Monday, March 4, 2013

Colombian Congressmen Visit FARC Negotiators in Cuba

In an encouraging sign for the ongoing peace talks between the Colombian government and FARC rebels, a team of six Colombian lawmakers traveled to Havana on Sunday to meet with members of the FARC negotiating team. The delegation includes congressmen from every major political party, and is headed by Roy Barreras, president of the Senate and a member of the conservative U Party.

Officially, the delegation is in Havana in order to speak with guerrillas about the effect of the talks on victims of the conflict and share their vision of an eventual peace accord. But according to El Colombiano, the legislators are also discussing the possibility of the FARC’s integration into the democratic process.

The Marcha Patriotica, a campesino movement which emerged in late 2012, is widely expected to become the guerrillas’ main voice in politics if the peace talks are successful, although its leaders deny having any ties to the rebels. Semana  notes that the Havana delegation includes Senator Gloria Ines Ramirez, a vocal supporter of the Marcha Patriotica movement. It also includes the Green Party’s Alfonso Prada, who the magazine describes as an outspoken advocate of recently-passed reforms which allow former guerrillas to participate in conventional politics.

As President Juan Manuel Santos has established November 2013 as a deadline for both parties to reach a peace accord, if talks are successful the FARC could begin participating in the electoral cycle as early as the March 2014 legislative elections.

The rebels may even get a chance to participate in the democratic process before then. In January, Santos raised the possibility of putting the terms of an eventual peace treaty up to popular vote through a referendum. If the proposal goes forward it could provide the FARC with a convenient stepping stone to democratic participation. It would also force them to make their demands acceptable to the Colombian public, which is largely unsympathetic to the FARC.


News Briefs
  • El Universal reports that Mexico’s Institutional Revolutionary Party (PRI) voted on Sunday to alter its platform to allow for private investment in oil industry. The revision is a major shift for the PRI, as its role in the historic nationalization of oil in Mexico and the founding of the state-owned oil company, Pemex, is a source of pride to many in the party. The move is also in line with the position of President Enrique Peña Nieto, who has been a longtime advocate of ending Pemex’s monopoly on oil production while still preserving its state-owned status. In order to pay for the potential loss in government revenue resulting from the move, the PRI also amended a section of its platform that prevented members from voting in favor of sales taxes on food and medicine. The AP notes that PRI lawmakers are expected to submit a bill to end Pemex’s monopoly later this year, which is ironic as the same legislators rejected similar measures when they were proposed by the National Action Party (PAN) under former President Felipe Calderon.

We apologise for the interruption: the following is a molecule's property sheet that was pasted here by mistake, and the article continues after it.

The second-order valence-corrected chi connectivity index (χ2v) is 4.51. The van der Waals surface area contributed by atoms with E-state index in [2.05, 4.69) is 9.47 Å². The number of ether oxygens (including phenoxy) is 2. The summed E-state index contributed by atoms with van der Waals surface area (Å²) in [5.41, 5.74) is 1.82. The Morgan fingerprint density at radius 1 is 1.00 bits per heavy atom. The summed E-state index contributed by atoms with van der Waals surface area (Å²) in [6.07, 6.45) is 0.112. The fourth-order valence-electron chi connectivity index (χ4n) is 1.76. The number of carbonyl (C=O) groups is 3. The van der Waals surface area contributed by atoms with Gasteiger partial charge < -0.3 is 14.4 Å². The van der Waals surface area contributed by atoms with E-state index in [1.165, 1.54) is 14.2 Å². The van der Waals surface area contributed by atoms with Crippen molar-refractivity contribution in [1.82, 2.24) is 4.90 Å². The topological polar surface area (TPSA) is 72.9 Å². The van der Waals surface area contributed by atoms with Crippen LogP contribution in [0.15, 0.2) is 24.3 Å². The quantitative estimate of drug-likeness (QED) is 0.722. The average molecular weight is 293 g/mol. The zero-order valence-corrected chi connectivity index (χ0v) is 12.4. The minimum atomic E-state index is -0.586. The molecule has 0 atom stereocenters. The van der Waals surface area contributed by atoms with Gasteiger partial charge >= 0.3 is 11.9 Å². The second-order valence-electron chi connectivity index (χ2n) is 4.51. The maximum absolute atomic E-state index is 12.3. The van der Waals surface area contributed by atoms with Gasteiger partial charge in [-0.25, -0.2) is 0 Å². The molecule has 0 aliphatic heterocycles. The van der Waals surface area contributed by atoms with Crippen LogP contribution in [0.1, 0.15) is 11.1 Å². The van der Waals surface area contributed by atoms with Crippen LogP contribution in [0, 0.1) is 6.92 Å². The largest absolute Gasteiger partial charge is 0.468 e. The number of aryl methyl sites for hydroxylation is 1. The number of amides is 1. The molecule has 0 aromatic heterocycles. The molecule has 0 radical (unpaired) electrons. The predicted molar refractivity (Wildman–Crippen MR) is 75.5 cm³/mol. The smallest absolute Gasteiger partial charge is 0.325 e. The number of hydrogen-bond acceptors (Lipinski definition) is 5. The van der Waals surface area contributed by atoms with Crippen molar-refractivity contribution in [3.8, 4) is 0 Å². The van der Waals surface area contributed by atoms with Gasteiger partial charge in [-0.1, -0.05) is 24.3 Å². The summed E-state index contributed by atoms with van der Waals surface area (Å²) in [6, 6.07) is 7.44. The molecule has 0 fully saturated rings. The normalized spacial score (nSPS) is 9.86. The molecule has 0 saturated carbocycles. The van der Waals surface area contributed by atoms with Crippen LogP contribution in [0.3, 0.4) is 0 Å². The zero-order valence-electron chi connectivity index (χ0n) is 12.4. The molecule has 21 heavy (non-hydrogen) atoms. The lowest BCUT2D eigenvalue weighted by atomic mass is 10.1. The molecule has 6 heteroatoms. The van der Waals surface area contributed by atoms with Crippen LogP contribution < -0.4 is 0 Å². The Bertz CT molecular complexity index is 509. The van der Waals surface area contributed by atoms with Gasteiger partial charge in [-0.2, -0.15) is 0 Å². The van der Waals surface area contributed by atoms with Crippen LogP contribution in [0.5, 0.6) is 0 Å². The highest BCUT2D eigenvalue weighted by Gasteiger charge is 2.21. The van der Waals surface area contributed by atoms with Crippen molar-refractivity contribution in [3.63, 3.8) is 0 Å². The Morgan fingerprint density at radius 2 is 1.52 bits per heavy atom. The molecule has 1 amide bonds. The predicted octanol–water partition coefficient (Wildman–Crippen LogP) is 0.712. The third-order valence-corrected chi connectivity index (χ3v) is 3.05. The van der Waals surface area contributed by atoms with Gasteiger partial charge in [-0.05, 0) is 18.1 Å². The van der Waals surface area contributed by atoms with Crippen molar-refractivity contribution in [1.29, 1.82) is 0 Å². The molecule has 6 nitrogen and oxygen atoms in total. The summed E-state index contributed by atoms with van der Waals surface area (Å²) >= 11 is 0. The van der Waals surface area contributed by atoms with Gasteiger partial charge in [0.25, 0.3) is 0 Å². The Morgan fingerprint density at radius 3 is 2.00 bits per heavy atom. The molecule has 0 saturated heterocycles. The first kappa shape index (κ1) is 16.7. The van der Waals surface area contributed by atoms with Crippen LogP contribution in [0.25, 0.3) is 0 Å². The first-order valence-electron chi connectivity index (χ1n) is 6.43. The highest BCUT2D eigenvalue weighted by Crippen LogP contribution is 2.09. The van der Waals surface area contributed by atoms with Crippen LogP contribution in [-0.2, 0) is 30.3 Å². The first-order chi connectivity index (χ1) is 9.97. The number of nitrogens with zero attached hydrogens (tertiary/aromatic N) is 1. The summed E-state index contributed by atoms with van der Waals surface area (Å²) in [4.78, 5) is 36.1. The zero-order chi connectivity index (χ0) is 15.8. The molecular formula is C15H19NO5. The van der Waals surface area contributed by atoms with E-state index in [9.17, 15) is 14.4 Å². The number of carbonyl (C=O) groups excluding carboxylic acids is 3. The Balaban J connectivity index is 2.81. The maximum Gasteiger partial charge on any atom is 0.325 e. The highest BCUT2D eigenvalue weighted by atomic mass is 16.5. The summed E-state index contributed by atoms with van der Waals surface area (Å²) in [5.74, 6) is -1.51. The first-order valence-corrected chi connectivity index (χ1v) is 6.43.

• The first trial of abuses committed under “Operation Condor,” an international counterinsurgency campaign orchestrated by right-wing dictatorships of the Southern Cone in the 1970s and 1980s, will begin tomorrow in a Buenos Aires court. According to El Pais and El Nuevo Herald, the trial involves 18 dictatorship-era figures, and will seek to establish the extent to which the governments of Chile, Uruguay, Argentina, Paraguay and Brazil collaborated in acts of political repression, disappearances and murder  during this period.
  • The Colombian government conceded to a demand of striking coffee growers on Saturday, and announced it will raise the subsidy it provides to farmers. But according to Reuters and El Tiempo, while the government has called on them to end a week-long strike involving roadblocks and demonstrations throughout the country, cafetero leaders say the protests will continue until a higher minimum price for coffee beans is set.